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I have a python-script being run regularly on my Linux system by means of a cron daemon process - every weekday 18:00 scraping stockmarket data.

This scraping script is placed in cgi-bin folder so that it can be run on a remote client.

Port 80 is open on the default gateway

Webbserver: Apache2

No domainname is bound to my public IP so the IP is used

So the script is run on a remote client by the following url

xxx.xxx.xxx.xxx/cgi-bin/pytest.py

So - luckily a confirmation mail is sent to my email when the pythonscript is run. Since cron launches this script at 18:00 monday - friday I get this mail.

Today something happended - the script was run 2 times:

  1. 17:56
  2. 18:00

second time is when cron executes the script. But why was it executed 17:56?

I checked the apache access-log and got the following

 37.123.187.232 - - [16/Feb/2021:17:56:27 +0100] "GET /cgi-bin/pytest.py HTTP/1.1" 200 2090 "-" "Mozilla/5.0 (Windows NT 10.0; Win64; x64) AppleWebKit/537.36 (KHTML, like Gecko) Chrome/84.0.4147.135 Safari/537.36"

So someone could execute the script and my question is -

How could someone know about my IP (yes you can portscan IF you know the IP) and even more strange - know the name of the pythonscript?

I can only think of 2 possibilities:

  1. theres a method to systematically scan IP-adresses on internet and check which ports are opened. But how know whats inside cgi-bin?

  2. I sent this url to a friend of mine some weeks ago since he helps me scrape now and then. Could the mailbox be hacked? (I will emphasize that he DID NOT scrape at that point of time)

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  • Your script is called scrape.py, but that request is for pytest.py. Do you also have such a file? Also, if you don't want others to be able to access the script, why did you make it publicly available? Feb 17 at 11:41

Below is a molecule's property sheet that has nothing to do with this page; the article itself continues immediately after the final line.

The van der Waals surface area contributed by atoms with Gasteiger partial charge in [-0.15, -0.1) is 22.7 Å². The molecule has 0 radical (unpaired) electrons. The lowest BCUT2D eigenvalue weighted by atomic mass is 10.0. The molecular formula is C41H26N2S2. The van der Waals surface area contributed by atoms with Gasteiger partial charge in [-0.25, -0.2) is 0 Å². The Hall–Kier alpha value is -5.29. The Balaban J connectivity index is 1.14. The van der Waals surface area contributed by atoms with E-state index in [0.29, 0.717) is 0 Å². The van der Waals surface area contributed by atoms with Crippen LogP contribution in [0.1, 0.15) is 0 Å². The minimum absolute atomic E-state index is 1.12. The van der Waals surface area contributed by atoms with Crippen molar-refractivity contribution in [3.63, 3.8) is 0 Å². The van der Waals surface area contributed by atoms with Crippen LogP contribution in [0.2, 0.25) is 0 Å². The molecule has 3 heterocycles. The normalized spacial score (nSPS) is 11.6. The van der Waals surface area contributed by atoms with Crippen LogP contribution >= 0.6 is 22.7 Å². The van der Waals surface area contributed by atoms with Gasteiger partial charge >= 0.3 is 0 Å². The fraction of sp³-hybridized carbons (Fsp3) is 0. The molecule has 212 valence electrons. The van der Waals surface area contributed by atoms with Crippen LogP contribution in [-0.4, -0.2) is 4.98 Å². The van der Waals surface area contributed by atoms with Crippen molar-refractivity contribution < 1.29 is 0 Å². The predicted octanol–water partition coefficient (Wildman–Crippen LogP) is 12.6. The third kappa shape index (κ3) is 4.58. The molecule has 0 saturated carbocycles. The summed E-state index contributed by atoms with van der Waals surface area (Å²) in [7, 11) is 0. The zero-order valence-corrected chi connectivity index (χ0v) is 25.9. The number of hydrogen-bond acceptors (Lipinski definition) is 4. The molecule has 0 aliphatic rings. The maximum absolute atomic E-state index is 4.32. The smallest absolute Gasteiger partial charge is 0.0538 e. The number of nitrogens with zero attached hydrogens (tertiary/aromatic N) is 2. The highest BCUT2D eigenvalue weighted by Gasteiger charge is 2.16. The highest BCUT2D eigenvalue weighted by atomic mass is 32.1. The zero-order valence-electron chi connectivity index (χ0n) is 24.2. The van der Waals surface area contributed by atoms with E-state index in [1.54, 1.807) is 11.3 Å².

• @multithr3at3d - just a typo, I edited my question
    – java
    Feb 17 at 12:04
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    If your script is publicly exposed than i believe there are some cases I can think of like shodan or Google Dork or someone got this info from remote client . Feb 17 at 12:43
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    cgi-bin is a common and interesting directory, and pytest.py is easily guessable. My servers are probed all the time for common files.
    – ThoriumBR
    Feb 17 at 13:00
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    If you don't want this, put the script in a directory with a long and random name (SHA1 sum of something is a good one) and rename the script to an equally random name. And use fail2ban to ban everyone that gets an HTTP404 error.
    – ThoriumBR
    Feb 17 at 13:02
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IP / port scanning is something that is happening on a daily basis. The cgi-bin directory is a standard directory and included in almost if not all wordlists used by directory brute forcing tools such as dirb, dirsearch etc. The cgi-bin directory is also of interest in relation to a know vulnerability ShellShock (read further to see whether your system is vulnerable or not). In regards to the script name, I believe it can be enumerated easily with already mentioned tools. If you care, you could employ firewall rules to restrict who, from where can access it (think of IP based restrictions, or perhaps use a custom User Agent and reject other connections). None of this are bulletproof but can help.

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